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NYSED Clarifies Music Therapy as a Related Service

September 25, 2013 09:42 AM

NYSED Letter of Clarification for Music Therapy as a Related Service

Important News for New York Music Therapists!

Thanks to advocacy by AMTA member Elizabeth Schwartz, New York music therapists now have an official "clarification letter" from the New York State Education Department regarding the recognition of music therapy as a related service under the Individuals with Disabilities Education Act (IDEA), the federal special education law.

This letter will be instrumental in supporting the provision of quality music therapy services in school districts throughout the state for any child found to be in need of music therapy.

Download the letter


The original purpose of IDEA was to establish a statutory right of all children to a free, appropriate public education specifying special education and related services as the vehicles to provide support for the inclusion of students with disabilities in regular education classrooms. Related services are defined in the bill under Part B as those services deemed necessary to help the child benefit from special education. Appropriate related services are to be specified in the Individualized Education Program (IEP). Published regulations provide that the law’s list of related services is not exhaustive and may include other developmental, corrective, or supportive services if they are required to assist a child with a disability to benefit from his/her special education. A school district is required to supply those services that will enable a child to receive a free and appropriate special education (FAPE).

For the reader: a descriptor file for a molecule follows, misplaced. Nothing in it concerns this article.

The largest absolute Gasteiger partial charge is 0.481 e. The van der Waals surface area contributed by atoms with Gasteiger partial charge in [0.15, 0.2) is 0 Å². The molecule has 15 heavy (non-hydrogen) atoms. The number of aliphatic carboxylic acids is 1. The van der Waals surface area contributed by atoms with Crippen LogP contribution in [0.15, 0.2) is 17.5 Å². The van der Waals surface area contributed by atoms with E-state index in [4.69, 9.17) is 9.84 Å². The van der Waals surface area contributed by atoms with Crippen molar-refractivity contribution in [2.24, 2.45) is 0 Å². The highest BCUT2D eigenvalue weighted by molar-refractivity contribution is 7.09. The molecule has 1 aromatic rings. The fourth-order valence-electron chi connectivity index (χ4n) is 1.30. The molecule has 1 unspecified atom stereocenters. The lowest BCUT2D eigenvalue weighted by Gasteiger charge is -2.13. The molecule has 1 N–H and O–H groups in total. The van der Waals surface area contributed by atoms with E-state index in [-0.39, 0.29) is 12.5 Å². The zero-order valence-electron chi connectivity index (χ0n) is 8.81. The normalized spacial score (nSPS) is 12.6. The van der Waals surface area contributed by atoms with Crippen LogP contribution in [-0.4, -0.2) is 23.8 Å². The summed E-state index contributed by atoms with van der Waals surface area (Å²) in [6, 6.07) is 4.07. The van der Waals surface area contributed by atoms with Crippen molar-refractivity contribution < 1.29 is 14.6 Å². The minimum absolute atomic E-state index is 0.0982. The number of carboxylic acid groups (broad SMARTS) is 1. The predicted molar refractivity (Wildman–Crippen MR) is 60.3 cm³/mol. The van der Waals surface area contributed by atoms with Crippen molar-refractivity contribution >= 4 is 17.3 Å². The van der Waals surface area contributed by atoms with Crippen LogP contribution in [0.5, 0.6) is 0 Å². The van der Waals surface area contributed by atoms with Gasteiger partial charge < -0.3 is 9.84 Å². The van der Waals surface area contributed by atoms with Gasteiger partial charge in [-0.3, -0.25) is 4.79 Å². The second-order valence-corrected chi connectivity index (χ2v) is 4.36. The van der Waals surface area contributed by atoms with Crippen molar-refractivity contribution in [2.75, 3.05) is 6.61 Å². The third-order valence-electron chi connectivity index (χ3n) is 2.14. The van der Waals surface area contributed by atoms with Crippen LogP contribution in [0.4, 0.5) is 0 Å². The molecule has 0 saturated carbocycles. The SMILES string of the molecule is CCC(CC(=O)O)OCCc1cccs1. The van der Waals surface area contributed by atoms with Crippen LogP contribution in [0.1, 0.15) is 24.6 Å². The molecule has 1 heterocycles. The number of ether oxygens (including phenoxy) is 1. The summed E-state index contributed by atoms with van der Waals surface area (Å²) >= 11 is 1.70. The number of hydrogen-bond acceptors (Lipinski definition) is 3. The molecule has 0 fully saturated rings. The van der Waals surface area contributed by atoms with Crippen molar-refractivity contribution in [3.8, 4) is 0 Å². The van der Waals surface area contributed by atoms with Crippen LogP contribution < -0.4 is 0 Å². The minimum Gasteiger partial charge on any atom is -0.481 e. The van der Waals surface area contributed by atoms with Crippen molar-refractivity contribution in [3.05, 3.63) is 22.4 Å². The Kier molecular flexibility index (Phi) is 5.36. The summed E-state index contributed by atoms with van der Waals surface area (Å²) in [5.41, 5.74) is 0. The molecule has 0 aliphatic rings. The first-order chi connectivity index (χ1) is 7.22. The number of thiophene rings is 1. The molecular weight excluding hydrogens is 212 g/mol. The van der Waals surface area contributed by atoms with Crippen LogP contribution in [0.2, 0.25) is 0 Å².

Even though qualified music therapists have been providing music therapy as a related service to literally thousands of children with disabilities in every state of the nation over the course of the thirty-seven plus years since the passage of Public Law 94-142, the New York State Education Department had never provided specific clarification regarding the use of music therapy in special education.

Earlier this year, a Long Island pre-school program discontinued music therapy services, indicating the cuts were in part due to the fact that music therapy was not a state-approved related service. In an effort to address this problem, Elizabeth Schwartz prepared support materials about the profession, including a reference to information AMTA had obtained from the U.S. Department of Education ( and presented these documents to state officials. Although Elizabeth had previously received an email indicating that New York recognized music therapy as a related service, she requested written clarification of this recognition from the Department to assist in educating local district administrators and program staff.

On August 8, 2013, the Office of P-12 Education: Office of Special Education, Coordinator of Special Education Policy and Professional Development provided the attached letter in response to Elizabeth’s request. This document provides guidance representing the interpretation of the New York State Education Department and clarifies the recognition of music therapy as a related service under IDEA. It is  recommended that all New York music therapists maintain a copy of this important document within their professional files to utilize in educating administrators and consumers about the state’s recognition of music therapy within special education. Further, music therapists outside of New York are encouraged to use this letter as a template for advocacy efforts in their own states.

Elizabeth will be facilitating a round-table discussion regarding this process at the April 2014 MAR conference in Buffalo, NY.



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